While Prime Minister Theresa May continues to stand by her Chequers proposals as the basis for the UK’s post-Brexit relationship with the European Union, it is becoming increasingly hard to see a way in which the controversial plan will become a political reality with opponents on all sides.
Former Brexit secretary David Davis has confirmed he would vote against the Chequers plan in any Commons vote and described its proposals for the UK to continue to follow EU rules in areas like manufactured goods and agri-foods while having no say over them as “actually almost worse than being in” the Union.
At the same time, former minister and high-profile Conservative MP Nick Boles, who backed Remain at the referendum, has come out against the Chequers deal, warning the UK faces “the humiliation of a deal dictated by Brussels”, which is treating the Chequers proposals as an “opening bid”.
Across the Channel, the European Commission’s chief negotiator Michel Barnier is reported to have told a German newspaper he is “strongly opposed” to the Chequers plan as he fears it will lead to other countries attempting to cherry-pick which EU rules to follow.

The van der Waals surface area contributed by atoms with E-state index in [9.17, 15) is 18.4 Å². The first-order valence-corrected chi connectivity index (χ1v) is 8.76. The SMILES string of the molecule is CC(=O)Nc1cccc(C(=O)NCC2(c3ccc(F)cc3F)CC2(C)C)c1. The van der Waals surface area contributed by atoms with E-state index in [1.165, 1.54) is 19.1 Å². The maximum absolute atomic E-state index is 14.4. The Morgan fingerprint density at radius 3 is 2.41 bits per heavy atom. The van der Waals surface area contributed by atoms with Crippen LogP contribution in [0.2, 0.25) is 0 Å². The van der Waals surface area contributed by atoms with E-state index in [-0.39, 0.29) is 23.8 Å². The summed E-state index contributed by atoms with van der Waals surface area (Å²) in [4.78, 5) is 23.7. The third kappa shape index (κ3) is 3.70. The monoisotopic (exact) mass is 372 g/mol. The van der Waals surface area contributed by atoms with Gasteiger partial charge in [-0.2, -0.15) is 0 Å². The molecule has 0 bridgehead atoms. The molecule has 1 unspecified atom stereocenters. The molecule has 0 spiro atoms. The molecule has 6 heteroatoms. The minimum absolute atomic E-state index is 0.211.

Even supposed supporters of the Chequers plan, such as Liam Fox, are lukewarm, at best, in their backing. The International Trade Secretary told the BBC his preference for the proposal was largely based on his belief that “I can’t imagine many things worse than remaining in the EU” rather than putting forward much in the way of a positive case for the plan.
The Prime Minister is in an invidious position as she seeks to deliver Brexit in a way which causes the minimal economic damage and disruption. But with the UK’s scheduled departure now less than seven months away, it is becoming increasingly apparent her current plan has extremely limited changes of success.